Jury awards $500K to former Myrtle Beach business owner who sued city
CONWAY, S.C. (WMBF) – A Horry County jury ruled in favor of a former business owner in the Myrtle Beach Superblock who filed a lawsuit against the city.
According to court documents, at the end of a three-day jury trial that began June 21, the jury reached a verdict finding the city of Myrtle Beach tortiously interfered with plaintiff Henry Brewington’s contract to sell Levelz Bar and Grill and awarded $500,000 in damages.
An order on post-trial motions states the amount was reduced to $300,000 to bring it into compliance with the Tort Claims Act.
In February 2017, Henry and Virginia Brewington filed a lawsuit against the city of Myrtle Beach and demanded a jury trial. According to court documents, the two entered into a five-year lease agreement in April 2014 for property located at 515 9th Ave. North, an area referred to as the Superblock.
That property housed Levelz Bar and Grill and the plaintiffs stated a campaign was started to shut down certain businesses that were deemed “undesirable to the area,” the lawsuit states.
According to court documents, those incidents included: notifying the fire marshal after a drink special that included sparklers in the beverage was sold; an officer advising the owners that the “word on the street” was a Conway shooting was linked to Levelz and then leaving; and police conducting multiple walkthroughs of the bar, with as many as 10 officers in the building at a time.
In response to the harassment, the plaintiffs decided to sell the business, the lawsuit states. On Jan. 27, 2015, Natalie Litsey signed a contract of sale to purchase the business for approximately $150,000, according to court documents. The Brewingtons said they spoke with their landlord about transferring the lease and all parties were in agreement.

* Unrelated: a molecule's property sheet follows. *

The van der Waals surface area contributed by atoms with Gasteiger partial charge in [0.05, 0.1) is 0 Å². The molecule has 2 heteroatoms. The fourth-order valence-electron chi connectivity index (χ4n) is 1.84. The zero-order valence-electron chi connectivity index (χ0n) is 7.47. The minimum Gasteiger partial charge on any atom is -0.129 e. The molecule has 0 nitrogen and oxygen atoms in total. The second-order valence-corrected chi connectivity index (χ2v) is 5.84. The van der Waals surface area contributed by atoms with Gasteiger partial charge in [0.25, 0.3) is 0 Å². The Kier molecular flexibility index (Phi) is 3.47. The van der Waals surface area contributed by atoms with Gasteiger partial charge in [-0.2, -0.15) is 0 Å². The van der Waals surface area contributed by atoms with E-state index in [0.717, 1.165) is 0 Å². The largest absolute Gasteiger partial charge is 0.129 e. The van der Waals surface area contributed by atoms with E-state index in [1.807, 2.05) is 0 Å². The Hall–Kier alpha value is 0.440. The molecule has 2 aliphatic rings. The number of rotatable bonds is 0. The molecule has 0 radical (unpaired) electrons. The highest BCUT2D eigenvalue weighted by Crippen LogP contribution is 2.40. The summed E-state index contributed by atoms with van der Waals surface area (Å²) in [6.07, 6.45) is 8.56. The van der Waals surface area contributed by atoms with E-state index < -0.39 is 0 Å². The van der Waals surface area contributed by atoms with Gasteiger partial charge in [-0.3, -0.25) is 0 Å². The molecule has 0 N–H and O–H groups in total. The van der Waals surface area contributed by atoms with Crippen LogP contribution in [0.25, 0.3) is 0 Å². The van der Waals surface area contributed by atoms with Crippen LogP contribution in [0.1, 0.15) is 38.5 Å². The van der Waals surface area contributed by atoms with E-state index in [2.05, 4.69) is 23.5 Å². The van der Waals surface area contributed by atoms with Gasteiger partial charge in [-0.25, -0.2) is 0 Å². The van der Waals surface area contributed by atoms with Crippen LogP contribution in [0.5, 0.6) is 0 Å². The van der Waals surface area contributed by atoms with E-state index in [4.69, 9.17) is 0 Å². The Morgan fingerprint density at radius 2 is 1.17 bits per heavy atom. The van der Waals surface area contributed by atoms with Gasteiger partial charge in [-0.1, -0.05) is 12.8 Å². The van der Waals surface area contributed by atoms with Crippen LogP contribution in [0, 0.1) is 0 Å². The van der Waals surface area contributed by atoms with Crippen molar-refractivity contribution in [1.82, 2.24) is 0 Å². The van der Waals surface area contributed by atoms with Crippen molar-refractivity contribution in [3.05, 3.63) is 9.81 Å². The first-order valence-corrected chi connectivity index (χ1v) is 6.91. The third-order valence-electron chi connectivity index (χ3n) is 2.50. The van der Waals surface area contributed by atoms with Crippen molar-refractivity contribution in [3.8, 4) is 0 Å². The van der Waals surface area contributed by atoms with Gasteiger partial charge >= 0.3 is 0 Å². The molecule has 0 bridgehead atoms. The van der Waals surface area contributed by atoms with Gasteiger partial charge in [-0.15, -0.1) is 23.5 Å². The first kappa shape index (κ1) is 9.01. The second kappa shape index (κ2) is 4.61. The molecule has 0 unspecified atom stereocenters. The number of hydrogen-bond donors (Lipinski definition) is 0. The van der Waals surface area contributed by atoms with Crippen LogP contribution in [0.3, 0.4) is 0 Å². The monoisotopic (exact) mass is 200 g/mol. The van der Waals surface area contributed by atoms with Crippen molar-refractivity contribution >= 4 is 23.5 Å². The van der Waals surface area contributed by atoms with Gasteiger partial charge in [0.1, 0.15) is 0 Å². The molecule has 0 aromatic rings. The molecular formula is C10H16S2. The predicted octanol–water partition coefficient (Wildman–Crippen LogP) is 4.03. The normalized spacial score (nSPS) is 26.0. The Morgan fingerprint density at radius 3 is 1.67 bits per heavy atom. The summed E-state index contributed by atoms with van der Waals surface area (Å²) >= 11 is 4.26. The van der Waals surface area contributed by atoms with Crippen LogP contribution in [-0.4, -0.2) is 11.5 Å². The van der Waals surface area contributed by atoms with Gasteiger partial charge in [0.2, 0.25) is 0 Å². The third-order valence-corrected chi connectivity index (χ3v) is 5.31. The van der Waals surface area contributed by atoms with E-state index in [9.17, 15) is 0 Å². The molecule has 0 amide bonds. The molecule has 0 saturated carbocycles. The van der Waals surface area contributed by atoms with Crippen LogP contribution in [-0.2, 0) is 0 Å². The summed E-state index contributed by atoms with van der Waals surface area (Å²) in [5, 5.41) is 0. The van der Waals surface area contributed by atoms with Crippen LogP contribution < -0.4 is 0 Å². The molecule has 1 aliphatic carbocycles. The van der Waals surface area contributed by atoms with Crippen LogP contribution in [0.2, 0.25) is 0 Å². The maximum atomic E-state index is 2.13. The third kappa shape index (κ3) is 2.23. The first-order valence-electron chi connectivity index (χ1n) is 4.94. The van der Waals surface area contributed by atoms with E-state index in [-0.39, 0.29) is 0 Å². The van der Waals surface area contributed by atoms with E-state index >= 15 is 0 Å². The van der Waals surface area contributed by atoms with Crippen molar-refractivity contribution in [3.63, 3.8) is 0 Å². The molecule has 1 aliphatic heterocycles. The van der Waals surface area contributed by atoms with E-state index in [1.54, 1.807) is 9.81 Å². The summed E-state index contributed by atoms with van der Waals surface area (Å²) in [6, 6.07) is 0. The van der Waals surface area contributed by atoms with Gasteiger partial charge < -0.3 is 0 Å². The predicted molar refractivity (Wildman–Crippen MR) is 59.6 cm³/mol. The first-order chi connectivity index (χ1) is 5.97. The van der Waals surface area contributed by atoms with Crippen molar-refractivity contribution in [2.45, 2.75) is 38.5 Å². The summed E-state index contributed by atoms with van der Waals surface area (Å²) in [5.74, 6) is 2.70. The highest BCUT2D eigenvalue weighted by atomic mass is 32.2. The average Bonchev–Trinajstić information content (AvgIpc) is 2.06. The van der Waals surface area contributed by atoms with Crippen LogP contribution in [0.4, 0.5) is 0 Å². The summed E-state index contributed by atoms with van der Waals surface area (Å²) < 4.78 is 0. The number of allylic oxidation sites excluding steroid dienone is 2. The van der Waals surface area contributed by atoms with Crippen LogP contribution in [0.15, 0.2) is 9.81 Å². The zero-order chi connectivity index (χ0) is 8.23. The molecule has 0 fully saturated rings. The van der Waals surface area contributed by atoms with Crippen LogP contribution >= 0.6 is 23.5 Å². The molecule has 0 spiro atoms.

The lawsuit states that city officials contacted Litsey after learning of the sale and “interrogated her as to the business she intended to open in that location, what her relationship was to the Plaintiffs, whether she had the appropriate licenses, etc. and further misrepresented to Ms. Litsey that (Levelz) had been a problem location and that incidents that had occurred in proximity to their location were directly related to (the bar).”
Ultimately, Litsey decided not to proceed with purchasing the property and signed a release of agreement, court documents state.
In February 2015, a fatal shooting at Levelz Bar and Grill left 23-year-old Saequan Vereen dead.
A jury found Kevin Bryant guilty of Vereen’s murder in December 2016 and he was sentenced to life in prison.
Days after the shooting, Levelz Bar and Grill was deemed a public nuisance and forced to close. The lawsuit states that the plaintiffs had been “deprived of their rights and had no opportunity to continue” based upon the defendant’s actions.
The Brewingtons stated in the lawsuit that the business was in no way responsible or had anything to do with illegal activities that took place in proximity to their location, including the deadly February 2015 shooting.
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